Steven A. Cook discusses his new book on the Arab Spring uprisings and their aftermath
Thursday, October 05, 2017
UCLA School of Law
Los Angeles, CA 90095
ABOUT THE BOOK
Half a decade after Arabs across the Middle East poured into the streets to demand change, hopes for democracy have disappeared in a maelstrom of violence and renewed state repression. Egypt remains an authoritarian state, Syria and Yemen are in the midst of devastating civil wars, Libya has descended into anarchy, and the self-declared Islamic State rules a large swath of territory. Even Turkey, which also experienced large-scale protests, has abandoned its earlier shift toward openness and democracy and now more closely resembles an autocracy.
How did things go so wrong so quickly across a wide range of regimes? In False Dawn, noted Middle East regional expert Steven A. Cook looks at the trajectory of events across the region from the initial uprising in Tunisia to the failed coup in Turkey to explain why the Middle Eastern uprisings did not succeed. Despite appearances, there were no true revolutions in the Middle East five years ago: none of the affected societies underwent social revolutions, and the old structures of power were never eliminated. Even supposed successes like Tunisia still face significant barriers to democracy because of the continued strength of old regime players. Libya, the state that came closest to revolution, has fragmented into chaos, and Turkey's president, Recep Tayyip Erdogan, has used the recent coup against him as grounds for a widespread crackdown on his opponents, reinforcing the Turkish leader's personal power.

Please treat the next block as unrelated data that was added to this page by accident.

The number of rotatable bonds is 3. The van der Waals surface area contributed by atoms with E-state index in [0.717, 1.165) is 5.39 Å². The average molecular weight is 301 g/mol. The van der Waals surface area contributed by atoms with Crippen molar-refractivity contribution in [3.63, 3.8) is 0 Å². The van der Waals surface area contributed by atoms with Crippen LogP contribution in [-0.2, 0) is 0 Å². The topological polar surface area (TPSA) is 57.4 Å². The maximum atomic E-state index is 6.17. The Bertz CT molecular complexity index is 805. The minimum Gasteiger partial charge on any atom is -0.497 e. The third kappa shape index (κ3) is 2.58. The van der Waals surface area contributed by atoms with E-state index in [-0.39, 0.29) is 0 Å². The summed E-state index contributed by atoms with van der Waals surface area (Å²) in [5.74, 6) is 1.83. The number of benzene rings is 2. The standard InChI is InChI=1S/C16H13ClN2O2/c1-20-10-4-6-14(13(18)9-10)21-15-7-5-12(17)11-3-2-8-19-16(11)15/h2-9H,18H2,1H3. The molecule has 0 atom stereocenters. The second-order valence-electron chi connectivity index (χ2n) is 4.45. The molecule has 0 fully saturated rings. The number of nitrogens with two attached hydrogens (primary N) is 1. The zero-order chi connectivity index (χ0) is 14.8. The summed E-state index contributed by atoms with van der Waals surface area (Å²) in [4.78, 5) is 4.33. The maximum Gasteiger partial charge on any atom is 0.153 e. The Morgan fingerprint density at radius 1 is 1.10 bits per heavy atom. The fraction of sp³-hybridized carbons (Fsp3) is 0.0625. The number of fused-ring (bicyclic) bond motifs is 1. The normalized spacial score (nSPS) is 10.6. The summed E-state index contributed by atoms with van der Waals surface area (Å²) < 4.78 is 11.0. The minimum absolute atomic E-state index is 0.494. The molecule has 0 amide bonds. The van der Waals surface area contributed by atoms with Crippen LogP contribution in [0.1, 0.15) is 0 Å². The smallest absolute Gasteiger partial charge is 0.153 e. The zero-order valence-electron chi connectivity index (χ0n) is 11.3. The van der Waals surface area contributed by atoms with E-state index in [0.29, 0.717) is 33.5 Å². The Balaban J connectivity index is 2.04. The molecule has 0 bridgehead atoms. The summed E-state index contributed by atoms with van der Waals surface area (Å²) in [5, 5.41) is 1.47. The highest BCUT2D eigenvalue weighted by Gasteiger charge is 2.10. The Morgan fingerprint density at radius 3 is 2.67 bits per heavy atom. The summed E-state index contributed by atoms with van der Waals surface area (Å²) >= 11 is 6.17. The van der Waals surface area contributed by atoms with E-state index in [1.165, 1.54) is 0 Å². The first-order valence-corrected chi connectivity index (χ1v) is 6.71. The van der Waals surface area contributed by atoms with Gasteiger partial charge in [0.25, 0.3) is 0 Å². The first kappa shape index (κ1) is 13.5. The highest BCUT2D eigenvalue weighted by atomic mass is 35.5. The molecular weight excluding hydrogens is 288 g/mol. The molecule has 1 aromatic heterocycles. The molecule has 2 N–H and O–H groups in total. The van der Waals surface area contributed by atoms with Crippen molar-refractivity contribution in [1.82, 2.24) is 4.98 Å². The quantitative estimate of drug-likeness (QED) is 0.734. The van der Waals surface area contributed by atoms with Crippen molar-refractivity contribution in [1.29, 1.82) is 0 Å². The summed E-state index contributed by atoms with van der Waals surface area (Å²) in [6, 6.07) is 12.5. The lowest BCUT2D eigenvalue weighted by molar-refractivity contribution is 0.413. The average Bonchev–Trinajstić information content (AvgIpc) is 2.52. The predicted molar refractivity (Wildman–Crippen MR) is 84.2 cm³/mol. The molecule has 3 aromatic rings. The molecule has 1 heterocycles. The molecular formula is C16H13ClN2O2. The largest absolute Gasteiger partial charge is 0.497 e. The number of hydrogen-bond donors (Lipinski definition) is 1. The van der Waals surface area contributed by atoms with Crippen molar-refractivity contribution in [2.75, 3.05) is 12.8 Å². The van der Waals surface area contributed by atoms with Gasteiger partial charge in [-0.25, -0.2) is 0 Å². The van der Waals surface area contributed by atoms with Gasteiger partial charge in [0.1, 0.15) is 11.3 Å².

After taking stock of how and why the uprisings failed to produce lasting change, Cook considers the role of the United States in the region. What Washington cannot do, Cook argues, is shape the politics of the Middle East going forward. While many in the policymaking community believe that the United States must "get the Middle East right," American influence is actually quite limited; the future of the region lies in the hands of the people who live there. Authoritative and powerfully argued, False Dawn promises to be a major work on one of the most important historical events of the past quarter century.
ABOUT THE SPEAKER
Steven A. Cook is Eni Enrico Mattei senior fellow for Middle East and Africa studies at the Council on Foreign Relations (CFR). He is an expert on Arab and Turkish politics as well as U.S.-Middle East policy. Cook is the author of False Dawn: Protest, Democracy, and Violence in the New Middle East; The Struggle for Egypt: From Nasser to Tahrir Square, which won the Washington Institute for Near East Policy's gold medal in 2012; and Ruling But Not Governing: The Military and Political Development in Egypt, Algeria, and Turkey.
Cook has published widely in foreign policy journals, opinion magazines, and newspapers, and he is a frequent commentator on radio and television. He also currently writes the blog From the Potomac to the Euphrates.
Prior to joining CFR, Cook was a research fellow at the Brookings Institution (2001–2002) and a Soref research fellow at the Washington Institute for Near East Policy (1995–1996).
Cook holds a BA in international studies from Vassar College, an MA in international relations from Johns Hopkins University’s School of Advanced International Studies, and both an MA and a PhD in political science from the University of Pennsylvania. He speaks Arabic and Turkish and reads French.
Cost : Free and open to the public
Sponsor(s): Burkle Center for International Relations, Center for Near Eastern Studies, International & Comparative Law Program (ICLP) at UCLA School of Law